While more research is needed to fully understand the mechanisms behind these benefits and to determine the optimal application of the ketogenic diet for each condition, the current findings offer hope for those affected by these neurological disorders. The ketogenic diet presents a potential alternative or complementary approach to traditional treatments, providing patients with additional options to manage their symptoms and improve their quality of life.
Foods To Eat On A Vegan Keto Diet
Finding a keto diet foods list is a good place to start when planning meals for a vegan ketogenic diet. Once you have a rough idea of ketogenic foods, eliminate animal products and add in more plant-based foods that fit within a vegan diet.
Foods you can include in your vegan ketogenic diet include:
- Coconut oil
- Coconut cream
- Pumpkin seeds
- Nutritional yeast
- Avocado or avocado oil
- Vegan cheese
- Almond butter
- Hemp seeds
- Non-starchy vegetables
- Leafy greens
- Olive oil
- Sesame oil
- Plant based milk
- Vegan protein powder
You can get creative with your recipes and make things like vegan cauliflower mac and cheese or coconut almond chia pudding. Using tools like the best keto app or another food tracker can help you stay on track when you travel or go out to eat with friends. Being able to quickly check food ingredients on your phone or find a vegan and keto-friendly restaurant really can make or break your diet.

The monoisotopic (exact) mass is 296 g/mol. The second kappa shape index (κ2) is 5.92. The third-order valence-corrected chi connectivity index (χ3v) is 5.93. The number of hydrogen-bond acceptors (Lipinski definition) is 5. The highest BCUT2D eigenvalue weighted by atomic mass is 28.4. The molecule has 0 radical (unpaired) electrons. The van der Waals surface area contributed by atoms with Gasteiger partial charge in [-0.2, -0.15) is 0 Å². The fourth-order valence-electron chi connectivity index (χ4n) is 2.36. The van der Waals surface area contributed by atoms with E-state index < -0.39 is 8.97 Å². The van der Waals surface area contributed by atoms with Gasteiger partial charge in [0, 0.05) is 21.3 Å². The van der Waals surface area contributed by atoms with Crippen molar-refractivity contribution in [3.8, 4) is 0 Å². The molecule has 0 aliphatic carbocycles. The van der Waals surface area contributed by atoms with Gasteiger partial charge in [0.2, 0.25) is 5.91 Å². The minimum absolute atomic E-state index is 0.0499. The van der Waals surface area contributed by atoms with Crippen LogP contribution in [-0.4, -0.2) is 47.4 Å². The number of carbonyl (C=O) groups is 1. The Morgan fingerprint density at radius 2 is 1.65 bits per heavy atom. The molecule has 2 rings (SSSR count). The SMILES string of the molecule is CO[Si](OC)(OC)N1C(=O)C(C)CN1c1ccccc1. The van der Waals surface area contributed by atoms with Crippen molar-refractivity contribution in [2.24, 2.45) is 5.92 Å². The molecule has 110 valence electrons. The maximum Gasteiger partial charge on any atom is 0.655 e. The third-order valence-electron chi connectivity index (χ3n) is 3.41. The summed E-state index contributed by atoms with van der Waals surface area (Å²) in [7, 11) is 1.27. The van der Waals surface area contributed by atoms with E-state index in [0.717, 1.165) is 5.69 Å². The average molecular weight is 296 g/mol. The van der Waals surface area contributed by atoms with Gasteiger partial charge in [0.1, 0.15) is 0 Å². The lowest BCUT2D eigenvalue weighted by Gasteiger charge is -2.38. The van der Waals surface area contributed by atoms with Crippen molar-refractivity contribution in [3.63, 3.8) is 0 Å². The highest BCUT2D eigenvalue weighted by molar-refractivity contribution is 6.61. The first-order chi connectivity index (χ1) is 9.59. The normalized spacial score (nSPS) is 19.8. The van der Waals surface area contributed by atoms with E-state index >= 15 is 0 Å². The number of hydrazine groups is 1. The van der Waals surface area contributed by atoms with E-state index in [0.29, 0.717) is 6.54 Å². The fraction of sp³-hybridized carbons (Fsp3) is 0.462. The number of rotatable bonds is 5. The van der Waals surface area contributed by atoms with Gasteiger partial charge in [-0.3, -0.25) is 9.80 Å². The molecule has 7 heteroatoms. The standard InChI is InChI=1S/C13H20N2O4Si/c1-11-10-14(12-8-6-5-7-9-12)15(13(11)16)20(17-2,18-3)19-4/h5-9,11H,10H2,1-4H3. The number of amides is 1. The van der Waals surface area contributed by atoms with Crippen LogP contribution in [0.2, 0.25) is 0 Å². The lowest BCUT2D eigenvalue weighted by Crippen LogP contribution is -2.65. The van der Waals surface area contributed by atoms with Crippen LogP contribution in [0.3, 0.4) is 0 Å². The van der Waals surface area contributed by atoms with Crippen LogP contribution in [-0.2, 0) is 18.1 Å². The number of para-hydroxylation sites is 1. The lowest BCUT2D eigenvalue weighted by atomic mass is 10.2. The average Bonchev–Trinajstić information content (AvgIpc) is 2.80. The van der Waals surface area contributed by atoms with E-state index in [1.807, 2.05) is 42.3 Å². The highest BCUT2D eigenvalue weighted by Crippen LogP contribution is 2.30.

Foods To Avoid On A Vegan Keto Diet
Besides avoiding obviously off-diet foods like high-carb foods or animal foods, there are a few sneaky foods that you should avoid while on a vegan keto diet.
Artificial sweeteners like Sweet n’ Low and Stevia are vegan and can be eaten on a ketogenic diet. Many people who are trying to lose weight or cut their sugar intake turn to artificial sweeteners to help them achieve their goals.
Unfortunately, research shows that some artificial sweeteners are actually worse for you than table sugar.
As the popularity of vegan diets grows, manufacturers have responded by introducing more plant-based, long-lasting pre-packaged foods marketed as vegan “treats.” While some of these low-carb vegan options are beneficial for your health, it is crucial to carefully examine the ingredient labels.